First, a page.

"Knowing the evolution of the drum kit will elevate your playing. Understanding how and why this instrument has affected music and continues to do so will enrich what you are doing today." - client Daniel Glass
"You can come to our show and lose your mind because it’s OK. Cowboy Mouth is your rock and roll safe place. No one is as crazy as the guy playing drums onstage." - Fred from clients Cowboy Mouth
(photo: Alicia Neely)
The death of Vine is a reminder to be platform agnostic. Today's next big thing is sometimes tomorrow's next big disappearance.
"We don’t just play exactly what’s there or what we know. Sometimes you want to go outside the box and have fun when you’re on stage, and the crowd can feel that. They can sense it, and they enjoy it as well." - Sam from clients Big Sam's Funky Nation
Create posts for yourself and your followers. Don't create posts for the platform.
Unfortunately a lot of people do the latter. They post with the goal of pleasing whatever algorithm runs the social media site they are on. And when the algorithm changes, they change their content to please the new algorithm.
I have seen content that makes a site's algorithm ridiculously happy, but that does nothing for the person posting it or the person reading it.
"Improvisation is so much more about the ability to be in the moment, but it doesn’t necessarily mean that it has to come from nothing. Every bit of improvisation comes from a source. It comes from inspiration. It comes from an idea. And the best improvisers are ones that are able to make substantial ideas come alive in the moment." - Nick of clients Time for Three
Social media stats really don't tell you much.
With social media you can theoretically see how many people saw your post. (I say "theoretically" because you don't know if they are giving you accurate numbers or not.) There is even the eye candy of the total number of likes and shares.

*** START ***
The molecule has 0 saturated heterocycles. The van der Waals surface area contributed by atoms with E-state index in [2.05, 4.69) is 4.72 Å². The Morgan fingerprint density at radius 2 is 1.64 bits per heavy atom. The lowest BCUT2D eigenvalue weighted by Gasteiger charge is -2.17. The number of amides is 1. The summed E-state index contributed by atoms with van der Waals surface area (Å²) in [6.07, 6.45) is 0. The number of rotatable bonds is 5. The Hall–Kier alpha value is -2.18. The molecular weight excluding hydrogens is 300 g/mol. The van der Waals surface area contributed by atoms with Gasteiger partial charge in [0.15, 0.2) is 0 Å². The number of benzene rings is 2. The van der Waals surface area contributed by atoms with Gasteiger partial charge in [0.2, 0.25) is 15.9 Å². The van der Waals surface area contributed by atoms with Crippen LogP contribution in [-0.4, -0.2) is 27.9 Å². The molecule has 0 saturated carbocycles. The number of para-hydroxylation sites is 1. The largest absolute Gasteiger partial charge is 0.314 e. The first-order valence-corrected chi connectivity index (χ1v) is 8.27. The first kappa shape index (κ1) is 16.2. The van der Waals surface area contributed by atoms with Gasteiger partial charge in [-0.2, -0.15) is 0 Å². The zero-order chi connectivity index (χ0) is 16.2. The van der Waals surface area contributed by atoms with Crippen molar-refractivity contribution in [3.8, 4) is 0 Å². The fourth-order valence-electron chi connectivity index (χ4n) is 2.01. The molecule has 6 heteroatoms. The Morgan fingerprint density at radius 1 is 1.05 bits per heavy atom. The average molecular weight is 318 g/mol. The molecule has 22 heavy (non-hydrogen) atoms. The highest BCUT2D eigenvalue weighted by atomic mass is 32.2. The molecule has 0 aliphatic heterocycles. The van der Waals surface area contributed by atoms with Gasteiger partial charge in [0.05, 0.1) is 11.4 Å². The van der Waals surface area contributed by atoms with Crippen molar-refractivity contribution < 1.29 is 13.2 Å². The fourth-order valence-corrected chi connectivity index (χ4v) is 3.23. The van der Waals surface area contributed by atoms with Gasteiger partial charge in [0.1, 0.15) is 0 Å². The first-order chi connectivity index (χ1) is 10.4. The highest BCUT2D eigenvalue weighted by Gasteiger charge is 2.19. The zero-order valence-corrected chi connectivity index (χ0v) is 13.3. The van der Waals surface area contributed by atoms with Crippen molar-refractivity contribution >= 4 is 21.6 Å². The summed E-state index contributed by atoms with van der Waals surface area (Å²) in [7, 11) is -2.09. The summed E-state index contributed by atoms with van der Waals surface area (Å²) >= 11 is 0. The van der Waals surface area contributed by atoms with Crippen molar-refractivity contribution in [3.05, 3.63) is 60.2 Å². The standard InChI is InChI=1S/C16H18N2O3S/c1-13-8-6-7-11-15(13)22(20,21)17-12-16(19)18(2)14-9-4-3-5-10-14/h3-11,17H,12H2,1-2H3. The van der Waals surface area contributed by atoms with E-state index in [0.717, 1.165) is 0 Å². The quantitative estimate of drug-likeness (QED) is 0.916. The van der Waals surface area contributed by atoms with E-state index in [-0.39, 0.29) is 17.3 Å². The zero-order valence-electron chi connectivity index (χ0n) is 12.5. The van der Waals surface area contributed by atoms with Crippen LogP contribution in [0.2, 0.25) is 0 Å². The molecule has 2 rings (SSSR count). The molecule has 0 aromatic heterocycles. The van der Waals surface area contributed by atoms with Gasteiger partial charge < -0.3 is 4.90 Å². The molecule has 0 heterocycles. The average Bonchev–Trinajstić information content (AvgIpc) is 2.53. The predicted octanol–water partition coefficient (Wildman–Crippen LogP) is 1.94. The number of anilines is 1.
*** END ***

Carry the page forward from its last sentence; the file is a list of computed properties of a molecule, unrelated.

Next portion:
And while it is somewhat better data than you get from, say, a magazine ad, it is still just eye candy. There are so many people out there who, when they see content that they like, don't do anything. They don't click like, they don't comment, and they don't share. Why? Because they don't have to. They grew up in a world where, after you read an article you liked, you put the magazine down and that was the end of it. Maybe you mentioned it to a friend, but you did not document this communication in any way.
No matter what the platform is, the total number of likes you get for a post is not an accurate measurement of the number of people who read it and liked it. And it is definitely not an accurate measurement of the number of people who read your post and thought about it.
Social media, blogs, and such are incredibly powerful and valuable ways of communicating with your audience, fans, or customers. However, there is no good way to measure any of it yet.
Occasionally I will look through online articles and blog posts about social media marketing. They usually have titles like "10 Ways To Get Amazing Facebook Numbers!". It is a style stolen from vanity magazines that have headlines like "5 Tips For Driving Women Wild!", which sounds like it was written by someone who has restraining orders against him.
I find a good test for these articles is to compare them with someone's social media you admire. For instance, I think the gold standard for social media is Humans Of New York (HONY). When I compare HONY with what these articles suggest, they never match up.
The articles say "have calls to action", "ask lots of questions", "do live video regularly." HONY does none of this and their engagement is far above the pages I see using these tactics. HONY posts quality content consistently. It is straight forward, but it's not easy.
"It’s my own personal plight to never settle. I don’t mean that in a negative way. It’s the personality of me and I’m sure of many people, but there are no laurels to sit on." - client Taylor Dayne
"The biggest difference in my process with this new record is that I made a strong effort to document all ideas as they became available. When I'm coming out of the shower or driving in the car, if a musical idea came into my head, I would immediately sing and record it into my phone. If I'm sitting at the piano and happened across something, good or bad, I recorded it. I learned from Allen Toussaint that there are no bad ideas but only that some ideas work better than others in certain situations. So having more ideas than you need is a good thing. I tried to do that." - client John Papa Gros